Yo, Weiner, you better get ready, ’cause at three o’clock today, I’m gonna RAPE you
When they get there, Dawn preps herself for the act to come in expected awkward fashion. This, however, turns out to be one an unexpectedly touching moment. Brandon details to Dawn his own issues, he also being an outcast like Dawn, albeit in a different fashion. They have more in common than they thought. The two then start a relationship of sorts, which gets cut short when Dawn falls for Steve Rodgers (Eric Mabius), the hot guitar playing, lead-singer of her brother’s band. Needless to say her efforts to net Steve, one of the most popular guys in high school, turn out as one might expect – badly.
Dawn’s brightest dream and worst nightmare come true all at the same time when her sister is kidnapped by a neighbor. Her biggest enemy is now out of the picture (partly due to Dawn’s negligence), but now her family’s focus is even stronger on Missy. Dawn even goes to New York City to post fliers about Missy in the middle of the night and her parents don’t even care that she is gone, especially after Missy is found. On top of it all, Brandon gets arrested for selling drugs, expelled, and runs away leaving her all alone again. Dawn ends up even worse off than when the movie started. THE END.
Sigh. This one is just cringingly painful to watch in spots, like an hour and half of David Brent on a loop. Matarazzo is really quite amazing as Dawn and worthy of the Independent Spirit Award she won for Best Debut Performance. While it’s hard to argue with Frances McDormand’s win for Fargo, Diane Keaton‘s nomination for Marvin’s Room was a joke. Matarazzo should have had that slot…but alas, we know the Academy are a bunch of chickenshits who shill for the big studios (I wonder if my invite to the Oscars is in the mail yet…). I have always enjoyed watching Brendan Sexton III (he’s great in Pecker) and this was my introduction to him.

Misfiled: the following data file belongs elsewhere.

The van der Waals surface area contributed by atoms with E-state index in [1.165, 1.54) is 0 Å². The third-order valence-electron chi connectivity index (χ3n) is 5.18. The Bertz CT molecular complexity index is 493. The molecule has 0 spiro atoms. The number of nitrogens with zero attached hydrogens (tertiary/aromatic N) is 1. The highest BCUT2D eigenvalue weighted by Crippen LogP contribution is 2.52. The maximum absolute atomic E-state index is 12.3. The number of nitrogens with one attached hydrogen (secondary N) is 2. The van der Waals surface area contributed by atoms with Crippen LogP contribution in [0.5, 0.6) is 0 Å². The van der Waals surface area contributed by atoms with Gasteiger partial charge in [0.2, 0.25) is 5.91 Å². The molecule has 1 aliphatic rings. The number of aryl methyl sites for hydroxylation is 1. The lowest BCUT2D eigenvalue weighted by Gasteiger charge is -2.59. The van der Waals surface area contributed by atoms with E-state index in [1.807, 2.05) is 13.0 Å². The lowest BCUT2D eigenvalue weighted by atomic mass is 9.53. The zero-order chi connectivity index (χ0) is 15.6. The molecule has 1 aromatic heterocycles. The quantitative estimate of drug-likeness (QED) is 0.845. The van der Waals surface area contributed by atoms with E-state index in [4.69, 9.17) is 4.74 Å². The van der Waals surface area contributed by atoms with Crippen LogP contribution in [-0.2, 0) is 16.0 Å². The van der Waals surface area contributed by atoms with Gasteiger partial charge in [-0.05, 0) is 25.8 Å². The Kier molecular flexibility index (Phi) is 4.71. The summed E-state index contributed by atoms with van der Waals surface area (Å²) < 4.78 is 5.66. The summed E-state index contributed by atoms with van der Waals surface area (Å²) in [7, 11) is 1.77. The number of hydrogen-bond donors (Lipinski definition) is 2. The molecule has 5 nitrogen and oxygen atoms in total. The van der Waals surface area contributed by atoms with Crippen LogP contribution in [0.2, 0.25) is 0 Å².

Here’s the trailer:
Mr. Solondz’s visit was very insightful and it is interesting to sit in a room with a filmmaker who polarizes people so much. I appreciate his daring and his reach to provoke thought about many topics that we see every day yet are afraid to confront and talk about. He’s very brave in that fashion and his movies echo that bravery.
Kudos once again should go to the folks at the IU Cinema, especially director Jon Vickers, as well as Drs. Ron & Roberta Sherman who were instrumental in getting Todd to Bloomington. This was a top notch event and I still have to pinch myself to believe that filmmakers of such stature come here to Bloomington.
With Wes Anderson‘s Moonrise Kingdom arriving on DVD this week, I thought I might as well put some thoughts down about his films leading up to this latest release. While not the largest collection of films, they represent a group either widely loved or widely dismissed for their hipster-ish quirkiness.
Here is the order I believe to be his least fine to his absolute best:
7. Moonrise Kingdom
By rating Moonrise Kingdom as my least favorite Anderson film doesn’t mean I didn’t like it or that it was a bad film. To me, it didn’t seem to fit well into his collection of work despite receiving some of the best critical reviews of his career.